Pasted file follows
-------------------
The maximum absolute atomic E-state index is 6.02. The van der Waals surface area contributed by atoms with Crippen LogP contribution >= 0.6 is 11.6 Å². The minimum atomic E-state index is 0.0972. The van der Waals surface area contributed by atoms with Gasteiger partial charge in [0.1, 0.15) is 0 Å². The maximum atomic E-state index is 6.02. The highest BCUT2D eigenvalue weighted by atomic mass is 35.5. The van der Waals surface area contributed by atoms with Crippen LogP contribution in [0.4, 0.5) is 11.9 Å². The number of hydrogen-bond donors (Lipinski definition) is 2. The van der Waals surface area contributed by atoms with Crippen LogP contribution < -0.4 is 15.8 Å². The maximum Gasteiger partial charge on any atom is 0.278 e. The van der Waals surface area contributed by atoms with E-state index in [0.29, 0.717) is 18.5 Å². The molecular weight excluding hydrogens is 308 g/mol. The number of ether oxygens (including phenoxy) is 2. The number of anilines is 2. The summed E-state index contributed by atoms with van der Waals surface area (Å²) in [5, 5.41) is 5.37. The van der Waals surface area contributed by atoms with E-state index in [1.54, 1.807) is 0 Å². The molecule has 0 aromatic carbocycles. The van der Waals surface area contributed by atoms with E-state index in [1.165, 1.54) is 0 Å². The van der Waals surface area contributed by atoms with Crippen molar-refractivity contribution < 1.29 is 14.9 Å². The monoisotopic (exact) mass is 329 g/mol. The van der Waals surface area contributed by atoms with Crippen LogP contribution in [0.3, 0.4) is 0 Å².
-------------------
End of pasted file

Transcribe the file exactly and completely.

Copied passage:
The maximum absolute atomic E-state index is 6.02. The van der Waals surface area contributed by atoms with Crippen LogP contribution >= 0.6 is 11.6 Å². The minimum atomic E-state index is 0.0972. The van der Waals surface area contributed by atoms with Gasteiger partial charge in [0.1, 0.15) is 0 Å². The maximum atomic E-state index is 6.02. The highest BCUT2D eigenvalue weighted by atomic mass is 35.5. The van der Waals surface area contributed by atoms with Crippen LogP contribution in [0.4, 0.5) is 11.9 Å². The number of hydrogen-bond donors (Lipinski definition) is 2. The van der Waals surface area contributed by atoms with Crippen LogP contribution < -0.4 is 15.8 Å². The maximum Gasteiger partial charge on any atom is 0.278 e. The van der Waals surface area contributed by atoms with E-state index in [0.29, 0.717) is 18.5 Å². The molecular weight excluding hydrogens is 308 g/mol. The number of ether oxygens (including phenoxy) is 2. The number of anilines is 2. The summed E-state index contributed by atoms with van der Waals surface area (Å²) in [5, 5.41) is 5.37. The van der Waals surface area contributed by atoms with E-state index in [1.54, 1.807) is 0 Å². The molecule has 0 aromatic carbocycles. The van der Waals surface area contributed by atoms with E-state index in [1.165, 1.54) is 0 Å². The van der Waals surface area contributed by atoms with Crippen molar-refractivity contribution < 1.29 is 14.9 Å². The monoisotopic (exact) mass is 329 g/mol. The van der Waals surface area contributed by atoms with Crippen LogP contribution in [0.3, 0.4) is 0 Å².